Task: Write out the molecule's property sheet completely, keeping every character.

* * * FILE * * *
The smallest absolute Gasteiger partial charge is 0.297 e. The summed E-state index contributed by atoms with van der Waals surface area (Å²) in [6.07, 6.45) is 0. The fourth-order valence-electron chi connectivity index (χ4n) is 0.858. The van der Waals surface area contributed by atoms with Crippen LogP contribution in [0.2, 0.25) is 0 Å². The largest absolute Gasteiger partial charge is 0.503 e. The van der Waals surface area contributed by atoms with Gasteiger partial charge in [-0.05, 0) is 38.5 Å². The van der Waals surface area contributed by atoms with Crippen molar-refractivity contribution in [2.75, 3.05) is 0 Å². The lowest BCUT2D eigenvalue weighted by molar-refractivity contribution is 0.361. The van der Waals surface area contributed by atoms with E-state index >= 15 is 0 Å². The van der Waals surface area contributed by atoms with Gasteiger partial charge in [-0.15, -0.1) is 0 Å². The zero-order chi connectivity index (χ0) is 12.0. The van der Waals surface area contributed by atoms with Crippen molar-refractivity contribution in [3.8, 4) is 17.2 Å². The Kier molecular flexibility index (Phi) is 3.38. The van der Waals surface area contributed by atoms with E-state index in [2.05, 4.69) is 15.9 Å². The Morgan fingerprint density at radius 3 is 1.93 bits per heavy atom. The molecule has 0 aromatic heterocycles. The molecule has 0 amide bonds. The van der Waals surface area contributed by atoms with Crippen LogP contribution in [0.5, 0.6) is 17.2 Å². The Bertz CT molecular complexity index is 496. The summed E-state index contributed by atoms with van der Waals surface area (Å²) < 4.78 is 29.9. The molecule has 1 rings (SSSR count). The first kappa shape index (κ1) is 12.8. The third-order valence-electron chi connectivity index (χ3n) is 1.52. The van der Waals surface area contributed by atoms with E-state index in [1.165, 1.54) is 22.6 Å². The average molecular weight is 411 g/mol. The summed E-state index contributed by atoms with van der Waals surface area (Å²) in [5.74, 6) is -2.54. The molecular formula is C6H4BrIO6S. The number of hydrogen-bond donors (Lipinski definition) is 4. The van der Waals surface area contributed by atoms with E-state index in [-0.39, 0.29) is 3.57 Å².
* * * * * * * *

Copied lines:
The smallest absolute Gasteiger partial charge is 0.297 e. The summed E-state index contributed by atoms with van der Waals surface area (Å²) in [6.07, 6.45) is 0. The fourth-order valence-electron chi connectivity index (χ4n) is 0.858. The van der Waals surface area contributed by atoms with Crippen LogP contribution in [0.2, 0.25) is 0 Å². The largest absolute Gasteiger partial charge is 0.503 e. The van der Waals surface area contributed by atoms with Gasteiger partial charge in [-0.05, 0) is 38.5 Å². The van der Waals surface area contributed by atoms with Crippen molar-refractivity contribution in [2.75, 3.05) is 0 Å². The lowest BCUT2D eigenvalue weighted by molar-refractivity contribution is 0.361. The van der Waals surface area contributed by atoms with E-state index >= 15 is 0 Å². The van der Waals surface area contributed by atoms with Gasteiger partial charge in [-0.15, -0.1) is 0 Å². The zero-order chi connectivity index (χ0) is 12.0. The van der Waals surface area contributed by atoms with Crippen molar-refractivity contribution in [3.8, 4) is 17.2 Å². The Kier molecular flexibility index (Phi) is 3.38. The van der Waals surface area contributed by atoms with E-state index in [2.05, 4.69) is 15.9 Å². The Morgan fingerprint density at radius 3 is 1.93 bits per heavy atom. The molecule has 0 aromatic heterocycles. The molecule has 0 amide bonds. The van der Waals surface area contributed by atoms with Crippen LogP contribution in [0.5, 0.6) is 17.2 Å². The Bertz CT molecular complexity index is 496. The summed E-state index contributed by atoms with van der Waals surface area (Å²) < 4.78 is 29.9. The molecule has 1 rings (SSSR count). The first kappa shape index (κ1) is 12.8. The third-order valence-electron chi connectivity index (χ3n) is 1.52. The van der Waals surface area contributed by atoms with E-state index in [1.165, 1.54) is 22.6 Å². The average molecular weight is 411 g/mol. The summed E-state index contributed by atoms with van der Waals surface area (Å²) in [5.74, 6) is -2.54. The molecular formula is C6H4BrIO6S. The number of hydrogen-bond donors (Lipinski definition) is 4. The van der Waals surface area contributed by atoms with E-state index in [-0.39, 0.29) is 3.57 Å².